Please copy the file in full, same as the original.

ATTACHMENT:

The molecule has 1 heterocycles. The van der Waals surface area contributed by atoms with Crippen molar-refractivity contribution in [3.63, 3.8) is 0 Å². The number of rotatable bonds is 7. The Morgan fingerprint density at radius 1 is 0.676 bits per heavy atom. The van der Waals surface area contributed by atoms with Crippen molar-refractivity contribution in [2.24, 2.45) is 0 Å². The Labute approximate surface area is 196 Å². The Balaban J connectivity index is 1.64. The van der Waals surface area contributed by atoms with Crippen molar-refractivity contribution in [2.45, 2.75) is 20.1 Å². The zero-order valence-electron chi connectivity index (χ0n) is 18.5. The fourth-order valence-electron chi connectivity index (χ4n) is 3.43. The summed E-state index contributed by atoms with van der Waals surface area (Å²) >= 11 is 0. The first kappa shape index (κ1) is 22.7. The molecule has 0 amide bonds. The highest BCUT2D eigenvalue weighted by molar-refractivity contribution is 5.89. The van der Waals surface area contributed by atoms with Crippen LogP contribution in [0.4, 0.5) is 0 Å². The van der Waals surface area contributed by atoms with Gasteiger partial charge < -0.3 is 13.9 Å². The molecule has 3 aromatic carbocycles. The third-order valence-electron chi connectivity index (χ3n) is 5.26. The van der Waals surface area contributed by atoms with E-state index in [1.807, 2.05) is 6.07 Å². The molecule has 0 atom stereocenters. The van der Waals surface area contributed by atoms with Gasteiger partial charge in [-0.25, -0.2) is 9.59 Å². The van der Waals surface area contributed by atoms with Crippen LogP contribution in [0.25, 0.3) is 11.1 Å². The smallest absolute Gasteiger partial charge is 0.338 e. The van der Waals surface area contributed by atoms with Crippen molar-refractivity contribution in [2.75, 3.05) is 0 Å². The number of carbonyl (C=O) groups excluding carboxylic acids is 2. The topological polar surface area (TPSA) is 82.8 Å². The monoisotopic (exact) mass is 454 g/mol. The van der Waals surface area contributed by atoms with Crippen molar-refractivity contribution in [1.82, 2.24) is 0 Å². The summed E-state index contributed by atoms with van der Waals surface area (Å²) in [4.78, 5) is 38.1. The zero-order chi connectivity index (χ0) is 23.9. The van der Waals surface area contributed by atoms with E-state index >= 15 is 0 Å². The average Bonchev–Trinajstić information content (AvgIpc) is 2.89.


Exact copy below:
The molecule has 1 heterocycles. The van der Waals surface area contributed by atoms with Crippen molar-refractivity contribution in [3.63, 3.8) is 0 Å². The number of rotatable bonds is 7. The Morgan fingerprint density at radius 1 is 0.676 bits per heavy atom. The van der Waals surface area contributed by atoms with Crippen molar-refractivity contribution in [2.24, 2.45) is 0 Å². The Labute approximate surface area is 196 Å². The Balaban J connectivity index is 1.64. The van der Waals surface area contributed by atoms with Crippen molar-refractivity contribution in [2.45, 2.75) is 20.1 Å². The zero-order valence-electron chi connectivity index (χ0n) is 18.5. The fourth-order valence-electron chi connectivity index (χ4n) is 3.43. The summed E-state index contributed by atoms with van der Waals surface area (Å²) >= 11 is 0. The first kappa shape index (κ1) is 22.7. The molecule has 0 amide bonds. The highest BCUT2D eigenvalue weighted by molar-refractivity contribution is 5.89. The van der Waals surface area contributed by atoms with Crippen LogP contribution in [0.4, 0.5) is 0 Å². The van der Waals surface area contributed by atoms with Gasteiger partial charge < -0.3 is 13.9 Å². The molecule has 3 aromatic carbocycles. The third-order valence-electron chi connectivity index (χ3n) is 5.26. The van der Waals surface area contributed by atoms with E-state index in [1.807, 2.05) is 6.07 Å². The molecule has 0 atom stereocenters. The van der Waals surface area contributed by atoms with Gasteiger partial charge in [-0.25, -0.2) is 9.59 Å². The van der Waals surface area contributed by atoms with Crippen LogP contribution in [0.25, 0.3) is 11.1 Å². The smallest absolute Gasteiger partial charge is 0.338 e. The van der Waals surface area contributed by atoms with Crippen molar-refractivity contribution in [2.75, 3.05) is 0 Å². The number of carbonyl (C=O) groups excluding carboxylic acids is 2. The topological polar surface area (TPSA) is 82.8 Å². The monoisotopic (exact) mass is 454 g/mol. The van der Waals surface area contributed by atoms with Crippen molar-refractivity contribution in [1.82, 2.24) is 0 Å². The summed E-state index contributed by atoms with van der Waals surface area (Å²) in [4.78, 5) is 38.1. The zero-order chi connectivity index (χ0) is 23.9. The van der Waals surface area contributed by atoms with E-state index >= 15 is 0 Å². The average Bonchev–Trinajstić information content (AvgIpc) is 2.89.